The exhibition, which closes May 3, 2009, will feature new works every four months. For more information, visit www.rosenbach.org.
You won’t mistake them for Niagara, but for a few more weeks, you’ll be able to see waterfalls in New York City.
Artist Olafur Eliasson was commissioned by the city’s Public Art Fund to create four massive manmade waterfalls along the shores of the East River. The project opened in late June, and will continue through Oct. 13.
The waterfalls, measuring 90 to 120 feet high, are located at the Brooklyn Bridge, the north shore of Governors Island, Pier 35 in lower Manhattan and at the Brooklyn Piers.
There are a number of ground-based vantage points where all four waterfalls can be viewed, but if you want to get the full experience (including a dose of water spray), the New York Water Taxi offers an “unofficial” tour of the falls.
The 60-minute tour departs from the South Street Seaport and Battery Park, visiting all four waterfalls and passing by the Statue of Liberty. Boat tours supported by the Public Art Fund are offered by Circle Line Downtown, and the waterfalls can also be viewed from the free Governors Island and Staten Island ferries. For more information, visit www.nycwaterfalls.org or www.nywatertaxi.com.
Visit any beach in the United States, and you can go home with a bucket of seashells, driftwood or beach glass. But only in tiny Lincoln City, Ore., can you collect hand-blown glass on the beach.
Each fall, more than 2,000 glass floats created by area artists are placed along the shore of this town of 7,500. The objects hail back to the days when beachcombers could find Japanese fishermen’s glass floats washed ashore along the Oregon coast.
Anyone who finds a float is welcome to keep it (the program’s official title is “Finders Keepers”), and can register their float with the Lincoln City Visitor’s Center, which sends a Certificate of Authenticity and information about the artist.
The number of floats placed on the beach is always equal to the current year, so visitors will find 2,008 floats hidden from October through Memorial Day above the hightide line along 7.5 miles of public beach.
Those who aren’t lucky enough to locate a float can visit one of the city’s many galleries, all of which offer the objects for sale.
- The new addition of the translucent Bloch Building at the Nelson-Atkins Museum of Art is a sight to be seen against the evening sky.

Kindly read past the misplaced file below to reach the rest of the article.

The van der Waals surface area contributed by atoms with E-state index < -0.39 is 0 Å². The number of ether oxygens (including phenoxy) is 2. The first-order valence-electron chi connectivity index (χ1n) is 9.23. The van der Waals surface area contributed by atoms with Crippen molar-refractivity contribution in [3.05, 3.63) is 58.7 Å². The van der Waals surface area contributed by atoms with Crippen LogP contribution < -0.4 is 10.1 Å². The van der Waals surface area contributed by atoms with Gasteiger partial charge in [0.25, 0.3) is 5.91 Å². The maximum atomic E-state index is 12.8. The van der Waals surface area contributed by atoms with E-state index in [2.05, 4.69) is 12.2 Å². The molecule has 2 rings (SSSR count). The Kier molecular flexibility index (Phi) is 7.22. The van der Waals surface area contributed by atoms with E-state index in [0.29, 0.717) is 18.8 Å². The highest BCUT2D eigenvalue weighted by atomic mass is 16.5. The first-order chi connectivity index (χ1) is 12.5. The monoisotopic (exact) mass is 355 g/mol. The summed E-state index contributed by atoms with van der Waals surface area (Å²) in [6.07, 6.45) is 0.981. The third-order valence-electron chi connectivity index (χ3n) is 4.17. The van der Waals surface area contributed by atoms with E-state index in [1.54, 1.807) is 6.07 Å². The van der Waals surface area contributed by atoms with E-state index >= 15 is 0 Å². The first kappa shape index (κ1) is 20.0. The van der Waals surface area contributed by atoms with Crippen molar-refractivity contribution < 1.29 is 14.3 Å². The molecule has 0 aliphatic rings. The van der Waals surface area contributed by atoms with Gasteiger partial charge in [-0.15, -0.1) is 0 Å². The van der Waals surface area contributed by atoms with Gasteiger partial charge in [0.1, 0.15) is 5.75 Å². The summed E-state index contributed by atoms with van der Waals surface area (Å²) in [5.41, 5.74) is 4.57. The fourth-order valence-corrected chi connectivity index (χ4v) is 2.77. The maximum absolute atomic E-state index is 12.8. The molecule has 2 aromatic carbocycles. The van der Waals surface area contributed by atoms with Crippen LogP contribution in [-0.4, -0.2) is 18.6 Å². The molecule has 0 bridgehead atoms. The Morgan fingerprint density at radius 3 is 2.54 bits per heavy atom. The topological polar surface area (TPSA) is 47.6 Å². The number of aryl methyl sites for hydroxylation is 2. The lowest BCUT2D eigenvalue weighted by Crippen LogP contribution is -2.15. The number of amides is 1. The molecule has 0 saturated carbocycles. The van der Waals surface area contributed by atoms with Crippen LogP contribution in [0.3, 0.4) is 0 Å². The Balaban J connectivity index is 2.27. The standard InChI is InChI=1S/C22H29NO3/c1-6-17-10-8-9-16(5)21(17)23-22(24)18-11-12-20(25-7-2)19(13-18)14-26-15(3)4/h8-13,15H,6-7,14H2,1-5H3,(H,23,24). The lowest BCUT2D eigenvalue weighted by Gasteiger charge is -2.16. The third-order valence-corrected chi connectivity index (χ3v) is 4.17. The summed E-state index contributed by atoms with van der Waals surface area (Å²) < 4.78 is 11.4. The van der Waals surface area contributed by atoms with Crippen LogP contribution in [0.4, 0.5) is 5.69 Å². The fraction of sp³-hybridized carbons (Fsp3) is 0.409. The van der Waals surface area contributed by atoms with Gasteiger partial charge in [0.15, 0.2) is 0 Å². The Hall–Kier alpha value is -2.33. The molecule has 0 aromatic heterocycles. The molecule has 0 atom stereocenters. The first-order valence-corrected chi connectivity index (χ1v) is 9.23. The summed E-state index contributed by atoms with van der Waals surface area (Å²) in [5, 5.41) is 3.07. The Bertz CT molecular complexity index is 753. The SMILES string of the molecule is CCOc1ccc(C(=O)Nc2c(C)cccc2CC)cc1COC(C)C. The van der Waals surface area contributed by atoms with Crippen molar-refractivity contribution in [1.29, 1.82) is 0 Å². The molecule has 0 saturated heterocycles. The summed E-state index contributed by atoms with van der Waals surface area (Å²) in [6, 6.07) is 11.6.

The inviting smell of plump hot dogs, juicy Italian sausage and spicy bratwurst wafts across the cool air from vendor carts scattered around the neighborhood. As the crowd begins to swell, street musicians start playing everything from cellos to rusty garbage cans, creating a lively backdrop of sound. Suddenly the 60 galleries in this square-mile chunk of downtown Kansas City, Mo., throw open their doors and eager people scurry inside.
It’s a typical First Friday celebration in the Crossroads Arts District, a booming enclave that contains one of the most concentrated gallery districts in the nation. The fact that Kansas City has such a vibrant arts scene surprises most outsiders, but not its nearly half a million residents. The city is home to Hallmark Cards, Inc., which has employed thousands of artists over the last century, as well as the internationally acclaimed Nelson-Atkins Museum of Art and the 123-year-old Kansas City Art Institute, considered one of America’s top art schools. Couple that with the city’s moderate cost of living and friendly, small-town feel, and it’s no wonder artists from places like New York and Chicago are packing their bags and resettling here.
Although Kansas City has steadily nurtured its arts community for years, it’s just now that everything seems to finally be falling in place. “So many things are happening now,” says John O’Brien, the owner of Dolphin Gallery, who started First Fridays in the Crossroads Arts District in 2002. Galleries open from 7-9 p.m. during the first Friday of every month. “Curators are coming here and taking our artists to New York, Dallas and L.A.,” continues O’Brien, who recently moved his gallery from Crossroads to the West Bottoms neighborhood. “Local artists are choosing to stay here and outside artists are moving in.”
- Public art can be found around town, including “Bird Lives,” a statue in the Jazz District that honors music legend Charlie Parker.
It’s easy to see why. The Nelson-Atkins, acclaimed for its Asian art, European paintings and modern sculpture, recently unveiled the stunning, translucent Bloch Building, a 165,000-square-foot addition that houses the museum’s collection of African and contemporary art. Last fall, neighboring Johnson County Community College opened the doors of the 38,000-square-foot Nerman Museum of Contemporary Art, quite a coup for a community college. And Kansas City’s Kemper Museum of Contemporary Art is expanding with a branch in the Crossroads.
And those are just the museums. To help nurture local artists, artist Colby Smith paired up with two businessmen a few years ago to form Review, Inc., which publishes a local visual arts magazine and provides 3,000 square feet of subsidized studio space to 13 contemporary artists in the Crossroads Arts District. The artists can use their studios for several years in exchange for an annual donation of two pieces of artwork—one to a patron linked with the artist, the other to Review. “We give artists the rare chance to work in a big studio without the financial burden, which allows them to concentrate all of their efforts into their artwork,” says Smith, who moved to Kansas City specifically to join its arts community.
For more of Arts Tour: “No Place Like Home,” pick up the October 2008 issue of AmericanStyle today.